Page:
Rocket Lab says it has paused launch operations after the government of New Zealand this week ordered most businesses closed and people to stay at home in an effort to combat the spread of the coronavirus pandemic.
The company, which is headquartered in Southern California and launches rockets from New Zealand, said Tuesday that it has paused launch preparations for its next mission, which was previously scheduled for liftoff March 30.
Officials made the decision “to protect the health and safety of Rocket Lab team members, our families, and the wider community” amid the coronavirus pandemic, the company said in a statement.
The government of New Zealand announced Monday that the country’s response to the threat from the COVID-19 viral disease would be elevated to “Level 4,” which requires most businesses to close and people to stay at home. The order will be in place for at least four weeks, the government said.
“We commend the government for taking this drastic but necessary step to limit the spread of COVID-19,” Rocket Lab said.
New Zealand is one of numerous countries to implement such measures in an attempt to reduce the spread of the virus. As of Thursday, the country’s health ministry reported 338 confirmed positive cases of COVID-19.
The next mission of Rocket Lab’s Electron small satellite launcher is slated to carry five small satellites into orbit for the National Reconnaissance Office, NASA and the University of New South Wales in Australia. The mission will mark the 12th flight of an Electron rocket since its debut in 2017.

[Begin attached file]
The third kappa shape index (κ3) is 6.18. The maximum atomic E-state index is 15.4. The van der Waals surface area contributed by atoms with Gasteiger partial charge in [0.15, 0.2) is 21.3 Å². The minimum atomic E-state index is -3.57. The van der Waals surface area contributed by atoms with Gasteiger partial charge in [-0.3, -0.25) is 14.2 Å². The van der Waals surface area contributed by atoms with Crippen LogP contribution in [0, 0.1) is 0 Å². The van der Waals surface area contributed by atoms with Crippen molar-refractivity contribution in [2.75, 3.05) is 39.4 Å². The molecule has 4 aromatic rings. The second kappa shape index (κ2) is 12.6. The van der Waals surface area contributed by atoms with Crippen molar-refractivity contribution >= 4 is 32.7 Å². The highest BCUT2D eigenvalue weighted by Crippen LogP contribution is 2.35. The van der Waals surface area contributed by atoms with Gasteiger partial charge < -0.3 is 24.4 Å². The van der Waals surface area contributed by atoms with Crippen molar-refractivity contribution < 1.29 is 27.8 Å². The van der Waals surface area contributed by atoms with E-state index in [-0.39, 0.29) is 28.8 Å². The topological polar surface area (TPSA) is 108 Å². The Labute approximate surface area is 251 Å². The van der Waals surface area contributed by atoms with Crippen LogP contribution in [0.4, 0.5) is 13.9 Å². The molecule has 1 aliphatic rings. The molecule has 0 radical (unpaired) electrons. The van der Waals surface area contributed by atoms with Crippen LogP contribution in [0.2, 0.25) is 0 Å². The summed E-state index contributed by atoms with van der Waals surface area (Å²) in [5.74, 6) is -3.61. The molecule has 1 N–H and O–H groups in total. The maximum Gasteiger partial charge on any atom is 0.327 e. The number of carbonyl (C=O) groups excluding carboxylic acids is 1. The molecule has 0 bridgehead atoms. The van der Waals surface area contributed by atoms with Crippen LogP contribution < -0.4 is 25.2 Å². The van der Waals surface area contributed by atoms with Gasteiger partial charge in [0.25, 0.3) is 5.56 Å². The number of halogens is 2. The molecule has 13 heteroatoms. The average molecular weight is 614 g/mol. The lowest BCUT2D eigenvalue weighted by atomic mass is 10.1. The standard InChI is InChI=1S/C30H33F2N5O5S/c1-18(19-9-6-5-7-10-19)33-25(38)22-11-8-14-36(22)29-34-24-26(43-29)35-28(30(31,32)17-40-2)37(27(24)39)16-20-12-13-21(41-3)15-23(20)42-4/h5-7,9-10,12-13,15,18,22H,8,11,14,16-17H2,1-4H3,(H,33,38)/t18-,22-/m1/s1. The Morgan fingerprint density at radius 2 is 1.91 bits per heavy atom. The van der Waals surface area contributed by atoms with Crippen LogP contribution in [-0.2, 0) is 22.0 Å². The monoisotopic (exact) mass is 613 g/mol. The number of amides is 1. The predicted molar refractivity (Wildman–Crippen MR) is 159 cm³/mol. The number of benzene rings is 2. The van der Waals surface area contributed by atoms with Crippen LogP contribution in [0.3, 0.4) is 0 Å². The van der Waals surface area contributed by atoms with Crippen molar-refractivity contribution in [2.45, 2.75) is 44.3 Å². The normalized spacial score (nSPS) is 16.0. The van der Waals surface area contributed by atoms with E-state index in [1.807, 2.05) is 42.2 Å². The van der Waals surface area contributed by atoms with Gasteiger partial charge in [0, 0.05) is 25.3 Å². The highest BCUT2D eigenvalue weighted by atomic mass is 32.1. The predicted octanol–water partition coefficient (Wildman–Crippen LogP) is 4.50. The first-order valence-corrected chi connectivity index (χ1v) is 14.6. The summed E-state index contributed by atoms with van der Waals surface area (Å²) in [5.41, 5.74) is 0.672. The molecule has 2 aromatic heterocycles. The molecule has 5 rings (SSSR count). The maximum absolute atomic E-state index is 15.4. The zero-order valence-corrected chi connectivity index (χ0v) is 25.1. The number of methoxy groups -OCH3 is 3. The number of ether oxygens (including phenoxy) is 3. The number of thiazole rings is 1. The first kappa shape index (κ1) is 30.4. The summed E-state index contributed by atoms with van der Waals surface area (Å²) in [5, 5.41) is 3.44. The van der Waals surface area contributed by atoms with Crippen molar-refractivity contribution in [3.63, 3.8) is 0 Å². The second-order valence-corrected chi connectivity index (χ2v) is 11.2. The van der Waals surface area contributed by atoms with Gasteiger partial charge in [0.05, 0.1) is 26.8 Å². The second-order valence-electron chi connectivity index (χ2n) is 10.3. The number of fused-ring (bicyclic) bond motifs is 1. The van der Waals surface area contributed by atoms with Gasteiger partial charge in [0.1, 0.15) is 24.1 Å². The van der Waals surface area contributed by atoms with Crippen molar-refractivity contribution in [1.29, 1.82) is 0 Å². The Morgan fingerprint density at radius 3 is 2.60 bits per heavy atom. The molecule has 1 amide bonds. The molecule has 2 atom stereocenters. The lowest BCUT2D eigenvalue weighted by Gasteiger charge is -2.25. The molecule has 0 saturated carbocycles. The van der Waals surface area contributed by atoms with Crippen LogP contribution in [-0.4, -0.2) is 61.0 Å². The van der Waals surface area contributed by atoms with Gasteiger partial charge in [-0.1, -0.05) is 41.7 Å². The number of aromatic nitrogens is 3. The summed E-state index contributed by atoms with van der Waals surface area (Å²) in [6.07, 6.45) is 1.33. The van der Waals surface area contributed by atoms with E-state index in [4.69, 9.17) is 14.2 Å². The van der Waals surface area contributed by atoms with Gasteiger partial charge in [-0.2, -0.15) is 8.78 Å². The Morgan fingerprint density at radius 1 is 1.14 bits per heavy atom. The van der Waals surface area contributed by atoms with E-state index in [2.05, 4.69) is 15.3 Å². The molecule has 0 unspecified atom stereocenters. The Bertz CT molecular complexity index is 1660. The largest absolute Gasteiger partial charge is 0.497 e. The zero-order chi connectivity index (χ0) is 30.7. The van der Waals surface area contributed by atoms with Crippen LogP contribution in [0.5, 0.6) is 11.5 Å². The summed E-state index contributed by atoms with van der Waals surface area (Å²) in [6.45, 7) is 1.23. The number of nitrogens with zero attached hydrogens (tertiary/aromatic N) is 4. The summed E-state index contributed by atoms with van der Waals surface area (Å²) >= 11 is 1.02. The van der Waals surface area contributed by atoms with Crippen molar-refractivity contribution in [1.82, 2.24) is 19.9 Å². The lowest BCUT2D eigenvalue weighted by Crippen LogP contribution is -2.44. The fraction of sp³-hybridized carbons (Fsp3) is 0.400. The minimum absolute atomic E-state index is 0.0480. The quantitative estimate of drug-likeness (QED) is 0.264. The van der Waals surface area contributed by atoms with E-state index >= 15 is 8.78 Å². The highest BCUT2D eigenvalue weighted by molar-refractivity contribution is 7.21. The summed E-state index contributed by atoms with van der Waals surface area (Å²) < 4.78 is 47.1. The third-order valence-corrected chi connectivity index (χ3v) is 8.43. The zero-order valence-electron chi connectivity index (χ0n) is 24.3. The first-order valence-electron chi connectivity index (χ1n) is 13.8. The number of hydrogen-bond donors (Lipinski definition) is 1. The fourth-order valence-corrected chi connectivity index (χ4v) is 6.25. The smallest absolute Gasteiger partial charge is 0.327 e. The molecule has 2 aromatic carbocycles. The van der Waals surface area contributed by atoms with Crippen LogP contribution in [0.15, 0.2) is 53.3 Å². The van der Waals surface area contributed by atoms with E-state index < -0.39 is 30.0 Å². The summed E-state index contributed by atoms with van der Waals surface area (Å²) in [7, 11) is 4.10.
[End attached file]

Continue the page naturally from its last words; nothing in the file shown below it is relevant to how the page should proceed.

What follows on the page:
Rocket Lab named the mission “Don’t Stop Me Now,” in honor of a company board member and avid band of the rock group Queen who recently died.
“We have the full support of our customers in pausing operations and we are grateful for their understanding in these challenging times,” Rocket Lab said in a statement. “We are working with the government, health officials, and our customers to determine when launch operations can resume.”
Rocket Lab’s primary launch site is located on Mahia Peninsula, a region on the eastern coast of New Zealand’s North Island. The commercial space company developed a privately-owned spaceport at the site, which is home to one operational launch pad and another under construction.
Made of carbon composite materials, the two-stage Electron rocket stands around 55 feet (17 meters) tall. It’s design to loft light payloads into orbit, such as microsatellites and CubeSats.
“The launch vehicle and ground systems will remain in a state of readiness for launch as the evolving situation allows it,” Rocket Lab said. “The majority of our team is working from home with the exception of a few essential personnel who are monitoring and maintaining critical systems.”
Rocket Lab says it will be ready to rapidly resume launch operations once government officials give the all-clear.
“In the days, weeks, and months to come, we’ll be following the advice of the government and health authorities to protect our teams in the United States and New Zealand,” the company said.
“In recent years, we have placed an increased emphasis on delivering responsive launch capability for our customers, which means having launch vehicles and pads ready for rapid call-up launch capability,” Rocket Lab said. “As a result of this approach, we’re fortunate to have enough launch vehicles ready that we can effectively manage a pause in production and still have vehicles available for launch as soon as conditions allow.
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